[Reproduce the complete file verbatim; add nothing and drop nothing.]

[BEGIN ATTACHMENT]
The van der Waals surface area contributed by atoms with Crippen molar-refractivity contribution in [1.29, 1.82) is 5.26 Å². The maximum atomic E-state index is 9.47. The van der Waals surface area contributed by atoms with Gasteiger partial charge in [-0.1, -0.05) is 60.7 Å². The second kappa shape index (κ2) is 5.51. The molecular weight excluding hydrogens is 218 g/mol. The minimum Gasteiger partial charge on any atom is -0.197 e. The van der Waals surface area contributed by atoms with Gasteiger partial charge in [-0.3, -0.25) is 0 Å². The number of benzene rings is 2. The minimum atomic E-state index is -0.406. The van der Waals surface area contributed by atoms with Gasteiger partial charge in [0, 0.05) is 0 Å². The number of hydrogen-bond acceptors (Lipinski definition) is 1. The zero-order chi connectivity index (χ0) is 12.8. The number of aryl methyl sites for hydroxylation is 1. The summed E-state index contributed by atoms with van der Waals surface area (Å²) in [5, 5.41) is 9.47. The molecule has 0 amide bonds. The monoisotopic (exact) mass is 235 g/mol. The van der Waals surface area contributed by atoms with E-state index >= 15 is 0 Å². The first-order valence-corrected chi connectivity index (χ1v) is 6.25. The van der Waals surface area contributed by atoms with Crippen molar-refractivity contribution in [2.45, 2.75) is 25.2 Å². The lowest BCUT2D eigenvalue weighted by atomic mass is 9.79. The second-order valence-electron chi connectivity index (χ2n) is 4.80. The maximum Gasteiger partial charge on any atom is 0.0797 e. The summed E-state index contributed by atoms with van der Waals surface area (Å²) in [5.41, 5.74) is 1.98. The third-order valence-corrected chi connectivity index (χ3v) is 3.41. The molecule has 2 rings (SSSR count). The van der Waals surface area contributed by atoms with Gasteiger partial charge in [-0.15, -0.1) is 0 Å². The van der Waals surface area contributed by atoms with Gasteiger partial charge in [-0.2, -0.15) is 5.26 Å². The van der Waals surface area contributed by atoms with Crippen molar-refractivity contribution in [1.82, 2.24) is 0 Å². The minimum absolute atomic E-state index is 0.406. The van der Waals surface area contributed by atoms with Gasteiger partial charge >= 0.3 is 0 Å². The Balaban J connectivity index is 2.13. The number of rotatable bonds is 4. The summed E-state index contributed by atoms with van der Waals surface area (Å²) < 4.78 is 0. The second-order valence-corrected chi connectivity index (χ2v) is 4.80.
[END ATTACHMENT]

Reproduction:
The van der Waals surface area contributed by atoms with Crippen molar-refractivity contribution in [1.29, 1.82) is 5.26 Å². The maximum atomic E-state index is 9.47. The van der Waals surface area contributed by atoms with Gasteiger partial charge in [-0.1, -0.05) is 60.7 Å². The second kappa shape index (κ2) is 5.51. The molecular weight excluding hydrogens is 218 g/mol. The minimum Gasteiger partial charge on any atom is -0.197 e. The van der Waals surface area contributed by atoms with Gasteiger partial charge in [-0.3, -0.25) is 0 Å². The number of benzene rings is 2. The minimum atomic E-state index is -0.406. The van der Waals surface area contributed by atoms with Gasteiger partial charge in [0, 0.05) is 0 Å². The number of hydrogen-bond acceptors (Lipinski definition) is 1. The zero-order chi connectivity index (χ0) is 12.8. The number of aryl methyl sites for hydroxylation is 1. The summed E-state index contributed by atoms with van der Waals surface area (Å²) in [5, 5.41) is 9.47. The molecule has 0 amide bonds. The monoisotopic (exact) mass is 235 g/mol. The van der Waals surface area contributed by atoms with E-state index >= 15 is 0 Å². The first-order valence-corrected chi connectivity index (χ1v) is 6.25. The van der Waals surface area contributed by atoms with Crippen molar-refractivity contribution in [2.45, 2.75) is 25.2 Å². The lowest BCUT2D eigenvalue weighted by atomic mass is 9.79. The second-order valence-electron chi connectivity index (χ2n) is 4.80. The maximum Gasteiger partial charge on any atom is 0.0797 e. The summed E-state index contributed by atoms with van der Waals surface area (Å²) in [5.41, 5.74) is 1.98. The third-order valence-corrected chi connectivity index (χ3v) is 3.41. The molecule has 2 rings (SSSR count). The van der Waals surface area contributed by atoms with Gasteiger partial charge in [-0.15, -0.1) is 0 Å². The van der Waals surface area contributed by atoms with Gasteiger partial charge in [-0.2, -0.15) is 5.26 Å². The van der Waals surface area contributed by atoms with Crippen molar-refractivity contribution in [1.82, 2.24) is 0 Å². The minimum absolute atomic E-state index is 0.406. The van der Waals surface area contributed by atoms with Gasteiger partial charge >= 0.3 is 0 Å². The Balaban J connectivity index is 2.13. The number of rotatable bonds is 4. The summed E-state index contributed by atoms with van der Waals surface area (Å²) < 4.78 is 0. The second-order valence-corrected chi connectivity index (χ2v) is 4.80.